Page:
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Chancery Invalidates Provisions of Stockholder Agreement Under Section 141 of the DGCL, Finding Agreement Impermissibly Granted Board-Level Decision-Making to Founder

West Palm Beach Firefighters’ Pension Fund v. Moelis & Co., C.A. No. 2023-0309-JTL (Del. Ch. Feb. 23, 2024)
One day before a company’s shares began trading publicly, the founder and three affiliates entered into a stockholder agreement with the company. The agreement required the board to obtain pre-approval from the founder for eighteen categories of board action, to take various steps to ensure the founder could select a majority of the board even if he held less than a majority of the company’s outstanding voting power, and to form committees only if they contained designees of the founder proportionate to the number of his designees on the board.

A stockholder challenged the provisions of the agreement as violative of Sections 141(a) and 141(c) of the Delaware General Corporation Law because they removed the directors’ duty to use their best judgment on management matters or substantially limited their freedom on matters of management policy.  The company argued that Delaware law permitted a board to enter into contracts even if the contracts constrained the directors’ freedom of action.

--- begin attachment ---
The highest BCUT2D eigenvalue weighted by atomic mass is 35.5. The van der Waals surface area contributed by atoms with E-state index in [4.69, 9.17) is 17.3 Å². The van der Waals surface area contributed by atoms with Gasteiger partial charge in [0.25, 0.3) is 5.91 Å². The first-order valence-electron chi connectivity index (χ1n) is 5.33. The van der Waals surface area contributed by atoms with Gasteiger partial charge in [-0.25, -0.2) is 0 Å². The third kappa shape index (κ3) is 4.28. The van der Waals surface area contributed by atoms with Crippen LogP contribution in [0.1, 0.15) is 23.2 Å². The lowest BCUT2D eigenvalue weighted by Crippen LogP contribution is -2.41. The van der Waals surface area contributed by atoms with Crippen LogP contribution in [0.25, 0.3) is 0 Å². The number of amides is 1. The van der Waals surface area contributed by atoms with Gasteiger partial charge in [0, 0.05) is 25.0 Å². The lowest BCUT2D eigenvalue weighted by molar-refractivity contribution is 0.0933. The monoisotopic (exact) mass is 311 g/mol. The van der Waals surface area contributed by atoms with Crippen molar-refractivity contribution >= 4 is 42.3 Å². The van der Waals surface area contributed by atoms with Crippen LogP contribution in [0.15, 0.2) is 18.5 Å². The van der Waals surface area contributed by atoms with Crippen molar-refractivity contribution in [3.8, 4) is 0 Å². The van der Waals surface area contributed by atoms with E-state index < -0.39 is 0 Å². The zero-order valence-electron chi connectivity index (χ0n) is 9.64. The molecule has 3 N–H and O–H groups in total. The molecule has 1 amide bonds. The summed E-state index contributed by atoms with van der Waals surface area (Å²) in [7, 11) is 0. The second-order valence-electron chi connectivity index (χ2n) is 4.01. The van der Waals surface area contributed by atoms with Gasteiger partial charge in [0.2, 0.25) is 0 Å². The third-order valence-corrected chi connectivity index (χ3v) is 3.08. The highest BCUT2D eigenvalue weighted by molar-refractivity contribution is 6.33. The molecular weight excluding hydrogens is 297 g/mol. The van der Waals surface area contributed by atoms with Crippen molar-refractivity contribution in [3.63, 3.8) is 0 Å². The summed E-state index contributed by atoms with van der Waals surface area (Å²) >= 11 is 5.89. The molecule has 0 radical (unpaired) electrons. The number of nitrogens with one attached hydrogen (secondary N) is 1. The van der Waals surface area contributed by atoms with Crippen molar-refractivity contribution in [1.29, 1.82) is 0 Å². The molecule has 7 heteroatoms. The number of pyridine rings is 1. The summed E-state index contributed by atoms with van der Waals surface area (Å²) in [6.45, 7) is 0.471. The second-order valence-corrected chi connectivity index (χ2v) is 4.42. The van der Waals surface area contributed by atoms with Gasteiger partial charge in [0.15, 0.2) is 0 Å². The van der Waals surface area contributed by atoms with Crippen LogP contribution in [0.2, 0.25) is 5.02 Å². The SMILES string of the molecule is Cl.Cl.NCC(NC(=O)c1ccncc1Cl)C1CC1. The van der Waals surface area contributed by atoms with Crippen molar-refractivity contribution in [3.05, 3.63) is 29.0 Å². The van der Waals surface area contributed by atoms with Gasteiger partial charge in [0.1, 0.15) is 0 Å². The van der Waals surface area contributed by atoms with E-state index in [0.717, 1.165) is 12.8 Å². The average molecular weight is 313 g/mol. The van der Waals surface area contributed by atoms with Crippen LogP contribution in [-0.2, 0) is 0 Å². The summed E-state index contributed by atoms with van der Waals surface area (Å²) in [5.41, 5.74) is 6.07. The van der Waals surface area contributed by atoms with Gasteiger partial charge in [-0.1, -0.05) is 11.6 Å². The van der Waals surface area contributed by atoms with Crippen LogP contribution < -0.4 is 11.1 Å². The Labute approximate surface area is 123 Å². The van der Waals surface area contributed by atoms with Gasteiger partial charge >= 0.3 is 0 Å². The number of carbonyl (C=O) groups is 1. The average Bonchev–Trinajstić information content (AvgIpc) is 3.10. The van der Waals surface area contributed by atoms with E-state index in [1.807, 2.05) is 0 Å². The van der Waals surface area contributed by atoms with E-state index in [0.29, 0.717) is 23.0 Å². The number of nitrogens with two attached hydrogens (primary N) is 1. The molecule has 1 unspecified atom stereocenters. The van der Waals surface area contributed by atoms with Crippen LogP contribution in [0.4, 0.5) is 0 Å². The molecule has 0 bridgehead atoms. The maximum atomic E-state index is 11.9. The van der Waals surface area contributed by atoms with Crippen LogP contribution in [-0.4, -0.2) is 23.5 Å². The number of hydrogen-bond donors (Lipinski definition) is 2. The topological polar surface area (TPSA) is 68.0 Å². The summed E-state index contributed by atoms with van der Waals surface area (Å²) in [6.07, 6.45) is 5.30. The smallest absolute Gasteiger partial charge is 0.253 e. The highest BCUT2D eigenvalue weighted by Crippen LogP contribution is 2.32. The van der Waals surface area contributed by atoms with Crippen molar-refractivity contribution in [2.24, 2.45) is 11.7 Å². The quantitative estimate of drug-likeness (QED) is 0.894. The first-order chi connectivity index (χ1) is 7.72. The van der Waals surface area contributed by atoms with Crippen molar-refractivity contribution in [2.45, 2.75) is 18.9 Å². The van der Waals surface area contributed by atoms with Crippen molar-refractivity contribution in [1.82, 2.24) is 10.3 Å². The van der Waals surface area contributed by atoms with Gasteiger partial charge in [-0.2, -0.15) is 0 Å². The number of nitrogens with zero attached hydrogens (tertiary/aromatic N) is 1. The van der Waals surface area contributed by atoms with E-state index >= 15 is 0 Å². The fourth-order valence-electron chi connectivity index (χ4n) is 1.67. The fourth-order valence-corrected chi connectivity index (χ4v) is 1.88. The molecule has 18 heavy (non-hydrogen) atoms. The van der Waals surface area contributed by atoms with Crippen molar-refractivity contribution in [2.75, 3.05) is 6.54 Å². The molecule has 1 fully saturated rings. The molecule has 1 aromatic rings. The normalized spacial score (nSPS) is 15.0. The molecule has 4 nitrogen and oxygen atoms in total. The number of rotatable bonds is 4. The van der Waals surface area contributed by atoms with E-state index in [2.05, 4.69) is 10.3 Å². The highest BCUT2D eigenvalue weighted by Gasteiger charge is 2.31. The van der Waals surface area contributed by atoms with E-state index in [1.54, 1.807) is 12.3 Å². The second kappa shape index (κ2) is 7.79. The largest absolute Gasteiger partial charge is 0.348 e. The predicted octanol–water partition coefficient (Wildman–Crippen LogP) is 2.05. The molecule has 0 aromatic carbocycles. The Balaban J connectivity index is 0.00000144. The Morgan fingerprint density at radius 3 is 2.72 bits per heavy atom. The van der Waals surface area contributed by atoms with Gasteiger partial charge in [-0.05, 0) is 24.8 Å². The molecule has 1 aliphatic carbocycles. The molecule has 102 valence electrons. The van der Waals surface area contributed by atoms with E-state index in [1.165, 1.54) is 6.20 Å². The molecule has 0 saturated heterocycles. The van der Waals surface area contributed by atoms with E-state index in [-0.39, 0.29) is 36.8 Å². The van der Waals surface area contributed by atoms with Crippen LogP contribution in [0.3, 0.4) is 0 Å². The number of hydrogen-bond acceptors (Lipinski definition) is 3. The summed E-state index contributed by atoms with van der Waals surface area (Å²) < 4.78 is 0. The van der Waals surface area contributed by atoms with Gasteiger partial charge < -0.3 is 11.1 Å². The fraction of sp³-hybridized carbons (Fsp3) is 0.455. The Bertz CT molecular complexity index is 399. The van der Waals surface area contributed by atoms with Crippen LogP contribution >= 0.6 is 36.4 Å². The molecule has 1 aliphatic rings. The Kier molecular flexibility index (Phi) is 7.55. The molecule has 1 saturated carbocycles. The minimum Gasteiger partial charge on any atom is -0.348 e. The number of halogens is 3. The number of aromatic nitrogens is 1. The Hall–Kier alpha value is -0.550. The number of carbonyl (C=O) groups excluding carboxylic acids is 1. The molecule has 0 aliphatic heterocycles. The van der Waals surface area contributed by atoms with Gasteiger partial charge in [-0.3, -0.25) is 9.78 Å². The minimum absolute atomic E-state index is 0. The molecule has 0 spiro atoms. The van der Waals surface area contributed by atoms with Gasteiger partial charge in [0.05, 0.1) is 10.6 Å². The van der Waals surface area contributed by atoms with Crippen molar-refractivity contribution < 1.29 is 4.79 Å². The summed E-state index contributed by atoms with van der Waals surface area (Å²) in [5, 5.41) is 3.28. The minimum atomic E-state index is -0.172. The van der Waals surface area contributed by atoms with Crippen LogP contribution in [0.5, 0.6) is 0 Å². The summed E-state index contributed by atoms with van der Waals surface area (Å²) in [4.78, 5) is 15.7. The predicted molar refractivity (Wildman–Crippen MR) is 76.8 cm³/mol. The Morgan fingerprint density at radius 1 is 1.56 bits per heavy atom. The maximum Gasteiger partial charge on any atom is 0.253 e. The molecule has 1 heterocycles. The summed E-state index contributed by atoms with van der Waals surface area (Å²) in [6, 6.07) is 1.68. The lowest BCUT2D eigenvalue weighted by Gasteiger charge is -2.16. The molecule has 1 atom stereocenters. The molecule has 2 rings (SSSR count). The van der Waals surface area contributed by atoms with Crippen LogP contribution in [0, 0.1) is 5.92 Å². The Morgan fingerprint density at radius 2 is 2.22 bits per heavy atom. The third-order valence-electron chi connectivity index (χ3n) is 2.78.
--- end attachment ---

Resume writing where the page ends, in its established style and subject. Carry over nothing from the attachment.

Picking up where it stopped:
The Court of Chancery determined that, collectively, the agreement’s pre-approval requirements rendered the board not actually a board and had the effect of the directors managing the company only to the extent the founder gave them permission.  The Court reasoned that the pre-approval framework constituted ultimate decision-making by the founder, not the board, which facially violated Section 141(a) of the DGCL.  The board and committee composition provisions were a mixed bag as to facial challenges; the Court invalidated some provisions for improperly compelling or constraining board action, but sustained others regarding certain founder actions or board efforts that were not facially invalid although could be susceptible to as-applied challenges.  The Court noted that the DGCL may permit much of the overall governance framework if made part of the company’s charter, including as a preferred stockholder arrangement, but not as part of a stockholder agreement independent of the charter.

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